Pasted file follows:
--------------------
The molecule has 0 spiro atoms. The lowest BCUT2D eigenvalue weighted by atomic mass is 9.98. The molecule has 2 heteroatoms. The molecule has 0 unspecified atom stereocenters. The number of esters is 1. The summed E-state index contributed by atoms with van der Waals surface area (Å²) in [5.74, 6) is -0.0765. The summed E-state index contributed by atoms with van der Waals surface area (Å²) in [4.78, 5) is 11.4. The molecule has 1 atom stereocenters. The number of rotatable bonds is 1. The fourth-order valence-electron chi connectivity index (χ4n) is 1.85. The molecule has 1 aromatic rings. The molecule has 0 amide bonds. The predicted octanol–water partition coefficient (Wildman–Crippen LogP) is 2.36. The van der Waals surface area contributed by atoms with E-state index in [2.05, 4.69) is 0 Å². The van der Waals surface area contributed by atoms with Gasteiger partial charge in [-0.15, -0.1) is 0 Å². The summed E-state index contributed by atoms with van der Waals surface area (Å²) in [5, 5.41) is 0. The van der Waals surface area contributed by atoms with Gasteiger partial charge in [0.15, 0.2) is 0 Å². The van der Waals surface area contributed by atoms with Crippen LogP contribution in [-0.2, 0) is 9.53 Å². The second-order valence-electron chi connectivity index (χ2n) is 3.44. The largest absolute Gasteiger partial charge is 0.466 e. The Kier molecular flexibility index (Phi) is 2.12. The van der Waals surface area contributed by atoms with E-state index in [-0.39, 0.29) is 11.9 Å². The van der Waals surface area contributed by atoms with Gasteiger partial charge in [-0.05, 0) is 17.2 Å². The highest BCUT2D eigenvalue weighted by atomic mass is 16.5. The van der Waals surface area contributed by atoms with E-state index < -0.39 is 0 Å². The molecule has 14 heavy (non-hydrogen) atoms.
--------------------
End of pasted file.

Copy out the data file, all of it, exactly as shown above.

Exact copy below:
The molecule has 0 spiro atoms. The lowest BCUT2D eigenvalue weighted by atomic mass is 9.98. The molecule has 2 heteroatoms. The molecule has 0 unspecified atom stereocenters. The number of esters is 1. The summed E-state index contributed by atoms with van der Waals surface area (Å²) in [5.74, 6) is -0.0765. The summed E-state index contributed by atoms with van der Waals surface area (Å²) in [4.78, 5) is 11.4. The molecule has 1 atom stereocenters. The number of rotatable bonds is 1. The fourth-order valence-electron chi connectivity index (χ4n) is 1.85. The molecule has 1 aromatic rings. The molecule has 0 amide bonds. The predicted octanol–water partition coefficient (Wildman–Crippen LogP) is 2.36. The van der Waals surface area contributed by atoms with E-state index in [2.05, 4.69) is 0 Å². The van der Waals surface area contributed by atoms with Gasteiger partial charge in [-0.15, -0.1) is 0 Å². The summed E-state index contributed by atoms with van der Waals surface area (Å²) in [5, 5.41) is 0. The van der Waals surface area contributed by atoms with Gasteiger partial charge in [0.15, 0.2) is 0 Å². The van der Waals surface area contributed by atoms with Crippen LogP contribution in [-0.2, 0) is 9.53 Å². The second-order valence-electron chi connectivity index (χ2n) is 3.44. The largest absolute Gasteiger partial charge is 0.466 e. The Kier molecular flexibility index (Phi) is 2.12. The van der Waals surface area contributed by atoms with E-state index in [-0.39, 0.29) is 11.9 Å². The van der Waals surface area contributed by atoms with Gasteiger partial charge in [-0.05, 0) is 17.2 Å². The highest BCUT2D eigenvalue weighted by atomic mass is 16.5. The van der Waals surface area contributed by atoms with E-state index < -0.39 is 0 Å². The molecule has 14 heavy (non-hydrogen) atoms.